Durga Pujo has its roots in history and mythology, and so does the rituals associated with it. The Hindus had set up their own customs and practices for the Goddess which have been traditionally followed over the years.
Rituals, mostly, are a reflection of the society and the people's faith, religion and beliefs that have been carried on from one generation to the next.
The primary and integral part of a Durga Pujo celebration is the creation of the idol of Goddess Durga.
Did you know, that there is an important ritual associated with the making of the idol?
It is said that months before Durga Pujo, the soil used to create the Goddess is taken from the doorsteps of a prostitute’s house. This soil is then mixed with various types of clay usually from the banks of the river Ganges which is then used to mould the Goddess.
The hay structures of the Goddess and her children are then covered up with this clay to give shape to the final Protima (the idol).Watch Video
Mahalaya marks the start of Debi Paksha' (fortnight of the goddess) and end of the 'Pitru-Paksha' (fortnight of the fathers), the family members are expected to observe the day in remembrance of their forefathers through Tarpon. The rituals associated with Tarpon include fasting, taking dips in the holy river Ganges early in the morning and offerings of food and sweets in memory of demised relatives and family members. The Hindu ceremony of Shraadh and Pind-Daan for ancestors is also done on the day.Watch Video
The term 'Chokkhu Daan' literally means 'offering eyes' and is chiefly a ritual followed by the idol makers and sculptors on the day of Mahalaya. While the idol makers spend months at end to shape idols of the Goddess, the eyes of the Maa Durga are drawn on Mahalaya - marking the beginning of Debi Paksha (fortnight of the Goddess) as she opens her eyes.
Kalprarambha is a ritual observed on the morning of Sashthi, the day that marks the official beginning of Durga Pujo. This early morning (Pratahkal) ritual conducted on Maha Sashthi (the sixth day of the Devi Paksha) is done by unveiling the face of the Goddess.
The ritual involves placing a Kalash (pot) filled with water and mango leaves next to the idol of Goddess Durga. The devotees and the priest then make a Sankalp (resolution or promise) before the idol to observe and carry out the pujo ceremonies following all the rituals during the next three days - Maha Saptami, Maha Ashtami, and Maha Navami.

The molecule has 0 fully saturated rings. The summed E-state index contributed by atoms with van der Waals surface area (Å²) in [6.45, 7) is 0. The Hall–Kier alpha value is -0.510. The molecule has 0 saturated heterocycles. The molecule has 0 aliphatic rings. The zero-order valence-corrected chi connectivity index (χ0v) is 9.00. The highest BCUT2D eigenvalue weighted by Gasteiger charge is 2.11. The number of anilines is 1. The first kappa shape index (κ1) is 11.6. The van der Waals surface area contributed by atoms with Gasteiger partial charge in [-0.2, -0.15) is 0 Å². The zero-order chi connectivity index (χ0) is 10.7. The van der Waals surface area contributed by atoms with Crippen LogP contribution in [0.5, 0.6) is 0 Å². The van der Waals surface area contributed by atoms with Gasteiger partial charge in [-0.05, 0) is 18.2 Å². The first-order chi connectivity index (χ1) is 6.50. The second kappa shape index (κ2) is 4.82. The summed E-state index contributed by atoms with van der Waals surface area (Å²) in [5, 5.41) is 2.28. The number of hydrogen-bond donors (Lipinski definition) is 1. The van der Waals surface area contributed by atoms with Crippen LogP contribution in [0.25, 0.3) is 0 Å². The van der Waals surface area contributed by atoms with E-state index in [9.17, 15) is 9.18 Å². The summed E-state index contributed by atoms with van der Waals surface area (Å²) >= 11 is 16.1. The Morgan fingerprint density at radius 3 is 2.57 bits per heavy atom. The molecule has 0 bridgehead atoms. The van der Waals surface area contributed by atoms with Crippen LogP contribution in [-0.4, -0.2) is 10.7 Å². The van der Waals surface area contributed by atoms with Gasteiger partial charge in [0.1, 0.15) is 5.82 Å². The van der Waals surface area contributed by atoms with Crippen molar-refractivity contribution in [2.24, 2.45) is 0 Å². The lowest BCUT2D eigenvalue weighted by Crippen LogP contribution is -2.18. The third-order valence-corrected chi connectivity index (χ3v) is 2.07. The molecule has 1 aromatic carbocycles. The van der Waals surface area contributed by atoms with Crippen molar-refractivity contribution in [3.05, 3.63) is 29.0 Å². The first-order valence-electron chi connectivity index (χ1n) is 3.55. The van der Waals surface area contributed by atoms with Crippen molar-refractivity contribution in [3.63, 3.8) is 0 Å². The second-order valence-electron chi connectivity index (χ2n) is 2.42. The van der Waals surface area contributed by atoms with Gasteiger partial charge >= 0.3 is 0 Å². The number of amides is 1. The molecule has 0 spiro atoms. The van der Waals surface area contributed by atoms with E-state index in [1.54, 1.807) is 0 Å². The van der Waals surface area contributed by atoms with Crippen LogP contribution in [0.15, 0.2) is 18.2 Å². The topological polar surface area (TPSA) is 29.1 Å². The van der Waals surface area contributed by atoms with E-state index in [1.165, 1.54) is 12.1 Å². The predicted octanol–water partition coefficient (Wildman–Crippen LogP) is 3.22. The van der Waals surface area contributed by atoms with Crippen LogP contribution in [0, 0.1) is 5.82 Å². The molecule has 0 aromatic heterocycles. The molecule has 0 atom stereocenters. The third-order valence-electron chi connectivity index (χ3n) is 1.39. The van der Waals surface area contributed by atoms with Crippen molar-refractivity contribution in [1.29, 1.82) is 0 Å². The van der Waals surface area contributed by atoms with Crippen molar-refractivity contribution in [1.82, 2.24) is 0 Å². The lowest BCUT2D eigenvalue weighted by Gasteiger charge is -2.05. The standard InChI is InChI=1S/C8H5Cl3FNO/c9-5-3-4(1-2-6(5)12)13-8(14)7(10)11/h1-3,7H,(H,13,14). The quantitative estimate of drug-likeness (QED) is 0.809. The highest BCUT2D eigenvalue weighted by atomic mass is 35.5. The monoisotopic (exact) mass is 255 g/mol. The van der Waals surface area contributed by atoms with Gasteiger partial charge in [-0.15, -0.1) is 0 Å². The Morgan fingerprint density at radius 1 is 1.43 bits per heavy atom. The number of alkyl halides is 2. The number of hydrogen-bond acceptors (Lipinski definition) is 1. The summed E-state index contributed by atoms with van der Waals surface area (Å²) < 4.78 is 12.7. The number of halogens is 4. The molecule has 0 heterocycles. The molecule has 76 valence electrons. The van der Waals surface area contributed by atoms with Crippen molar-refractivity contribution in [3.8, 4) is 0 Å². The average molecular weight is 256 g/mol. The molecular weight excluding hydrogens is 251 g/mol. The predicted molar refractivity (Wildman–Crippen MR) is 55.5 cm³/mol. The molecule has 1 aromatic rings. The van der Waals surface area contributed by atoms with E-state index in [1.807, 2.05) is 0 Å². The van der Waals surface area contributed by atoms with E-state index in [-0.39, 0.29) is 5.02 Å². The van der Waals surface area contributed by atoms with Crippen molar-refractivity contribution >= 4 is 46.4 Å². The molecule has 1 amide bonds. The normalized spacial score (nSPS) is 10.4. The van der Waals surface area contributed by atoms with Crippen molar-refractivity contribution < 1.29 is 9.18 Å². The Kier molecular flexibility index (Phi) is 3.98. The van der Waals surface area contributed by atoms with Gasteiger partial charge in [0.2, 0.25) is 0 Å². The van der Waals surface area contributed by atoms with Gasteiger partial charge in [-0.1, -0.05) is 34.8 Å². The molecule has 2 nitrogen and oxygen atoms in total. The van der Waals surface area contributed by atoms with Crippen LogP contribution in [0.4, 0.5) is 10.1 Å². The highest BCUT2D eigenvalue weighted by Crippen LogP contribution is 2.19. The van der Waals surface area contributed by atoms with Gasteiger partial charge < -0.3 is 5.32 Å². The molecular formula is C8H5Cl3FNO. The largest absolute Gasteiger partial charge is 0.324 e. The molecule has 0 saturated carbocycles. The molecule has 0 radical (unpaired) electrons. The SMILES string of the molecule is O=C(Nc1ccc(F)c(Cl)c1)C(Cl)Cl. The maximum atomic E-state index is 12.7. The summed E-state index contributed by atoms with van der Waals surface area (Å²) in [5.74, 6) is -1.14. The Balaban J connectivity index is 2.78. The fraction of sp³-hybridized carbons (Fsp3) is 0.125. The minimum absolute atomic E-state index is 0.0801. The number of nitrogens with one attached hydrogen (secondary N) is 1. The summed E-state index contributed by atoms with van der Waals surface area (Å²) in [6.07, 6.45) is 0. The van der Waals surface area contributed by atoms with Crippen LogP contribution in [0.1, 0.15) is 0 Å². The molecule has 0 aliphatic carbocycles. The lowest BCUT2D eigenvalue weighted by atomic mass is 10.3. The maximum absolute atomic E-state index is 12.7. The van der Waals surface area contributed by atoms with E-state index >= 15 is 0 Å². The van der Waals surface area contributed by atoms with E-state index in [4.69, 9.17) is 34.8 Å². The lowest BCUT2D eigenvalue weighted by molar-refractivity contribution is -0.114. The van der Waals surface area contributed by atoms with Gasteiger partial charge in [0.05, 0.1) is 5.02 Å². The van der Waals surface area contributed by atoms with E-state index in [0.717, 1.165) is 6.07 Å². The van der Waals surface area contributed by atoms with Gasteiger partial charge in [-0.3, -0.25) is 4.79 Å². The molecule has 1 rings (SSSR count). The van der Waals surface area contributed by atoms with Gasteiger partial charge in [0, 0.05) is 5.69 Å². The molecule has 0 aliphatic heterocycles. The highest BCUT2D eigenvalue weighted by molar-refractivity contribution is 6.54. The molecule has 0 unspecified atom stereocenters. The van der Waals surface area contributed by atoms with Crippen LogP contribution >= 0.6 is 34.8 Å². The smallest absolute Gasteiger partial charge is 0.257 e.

By Sashthi, the Goddess is installed in most pandals across Bengal. The priests begin the Pujo on Sashthi with Pran Pratisthan which is the gifting of life to the Goddess.
A brass vessel is placed in front of the Goddess and as the priests Maha snan mantras and conch shells are blown, the Pujo commences signifying that the Goddess is now with us.
Bodhon means 'awakening' and this ritual is celebrated with similar sentiments. Since Sri Ramchandra had awakened the Goddess at an unconventional time (autumn instead of spring), he had to worship out-of-season (akal bodhon) to seek her blessings. Following his footsteps, every year the Goddess is awakened at dusk with 'Bodhon' for the Pujo festivities to start.
Bodhon is followed by Adhibas and Amontron to welcome her amidst beats of Dhaak (local musical drum) and Shaankh (conch shell). The Goddess is worshipped with a Bel Tree and 26 objects are touched to the Goddess and the Bel tree after which a red sacred thread is tied around the Pujo area before the actual worshipping begins. The proceedings of the day end with an Aarti to the Goddess.
According to mythological anecdotes, kola bou (banana tree) is the wife of Lord Ganesha, Devi Durga's son.
On Maha Saptami (seventh day), a banana tree or plantain is ceremoniously taken to the holy river Ganges for a snan (bath) before the Pujo can start. Kola Bou, as the plantain is referred to, is then draped in the iconic white-red saree, smeared with sindoor (vermilion) and placed beside the idol of Ganesha as his bride (kola bou). This ritual is called Kola bou Snan.
Nabapatrika (nine plants) represents nine forms of the female power Shakti or Devi Durga - Brahmani (banana), Kalika (colacassia), Durga (turmeric), Kartiki (jayanti), Shiva (wood apple), Raktadantika (pomegranate), Sokrahita (ashoka), Chamunda (arum) and Lakshmi (paddy). All nine plants are collected and taken for a bath together in the Ganges which is called the Nabapatrika Snan. Usually, both the rituals are combined together before Saptami's Pujo initiates.